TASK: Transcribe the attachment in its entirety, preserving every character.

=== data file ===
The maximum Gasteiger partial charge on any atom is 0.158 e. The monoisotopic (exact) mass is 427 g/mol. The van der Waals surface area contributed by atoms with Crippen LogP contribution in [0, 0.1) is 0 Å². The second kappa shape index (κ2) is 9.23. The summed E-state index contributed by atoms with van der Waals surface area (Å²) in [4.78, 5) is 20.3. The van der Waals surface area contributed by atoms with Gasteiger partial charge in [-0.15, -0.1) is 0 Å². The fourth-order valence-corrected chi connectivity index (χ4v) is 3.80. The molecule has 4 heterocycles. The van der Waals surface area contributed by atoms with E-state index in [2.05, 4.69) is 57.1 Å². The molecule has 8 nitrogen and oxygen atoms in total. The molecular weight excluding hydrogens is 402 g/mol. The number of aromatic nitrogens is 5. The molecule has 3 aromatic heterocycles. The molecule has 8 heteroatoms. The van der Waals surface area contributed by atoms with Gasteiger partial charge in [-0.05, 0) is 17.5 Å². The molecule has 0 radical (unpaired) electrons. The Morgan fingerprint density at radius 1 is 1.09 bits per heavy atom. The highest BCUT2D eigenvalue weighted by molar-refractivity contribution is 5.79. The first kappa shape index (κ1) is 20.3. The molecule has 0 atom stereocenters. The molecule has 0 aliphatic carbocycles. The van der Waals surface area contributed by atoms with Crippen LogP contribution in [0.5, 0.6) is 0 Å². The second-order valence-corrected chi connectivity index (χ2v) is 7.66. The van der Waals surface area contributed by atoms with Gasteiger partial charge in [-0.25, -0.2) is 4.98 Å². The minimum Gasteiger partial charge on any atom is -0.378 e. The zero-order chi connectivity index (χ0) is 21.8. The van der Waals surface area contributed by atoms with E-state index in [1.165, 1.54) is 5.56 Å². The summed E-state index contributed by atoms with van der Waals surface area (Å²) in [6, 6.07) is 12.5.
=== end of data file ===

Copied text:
The maximum Gasteiger partial charge on any atom is 0.158 e. The monoisotopic (exact) mass is 427 g/mol. The van der Waals surface area contributed by atoms with Crippen LogP contribution in [0, 0.1) is 0 Å². The second kappa shape index (κ2) is 9.23. The summed E-state index contributed by atoms with van der Waals surface area (Å²) in [4.78, 5) is 20.3. The van der Waals surface area contributed by atoms with Gasteiger partial charge in [-0.15, -0.1) is 0 Å². The fourth-order valence-corrected chi connectivity index (χ4v) is 3.80. The molecule has 4 heterocycles. The van der Waals surface area contributed by atoms with E-state index in [2.05, 4.69) is 57.1 Å². The molecule has 8 nitrogen and oxygen atoms in total. The molecular weight excluding hydrogens is 402 g/mol. The number of aromatic nitrogens is 5. The molecule has 3 aromatic heterocycles. The molecule has 8 heteroatoms. The van der Waals surface area contributed by atoms with Gasteiger partial charge in [-0.05, 0) is 17.5 Å². The molecule has 0 radical (unpaired) electrons. The Morgan fingerprint density at radius 1 is 1.09 bits per heavy atom. The highest BCUT2D eigenvalue weighted by molar-refractivity contribution is 5.79. The first kappa shape index (κ1) is 20.3. The molecule has 0 atom stereocenters. The molecule has 0 aliphatic carbocycles. The van der Waals surface area contributed by atoms with Crippen LogP contribution in [0.5, 0.6) is 0 Å². The second-order valence-corrected chi connectivity index (χ2v) is 7.66. The van der Waals surface area contributed by atoms with Gasteiger partial charge in [-0.25, -0.2) is 4.98 Å². The minimum Gasteiger partial charge on any atom is -0.378 e. The zero-order chi connectivity index (χ0) is 21.8. The van der Waals surface area contributed by atoms with E-state index in [1.165, 1.54) is 5.56 Å². The summed E-state index contributed by atoms with van der Waals surface area (Å²) in [6, 6.07) is 12.5.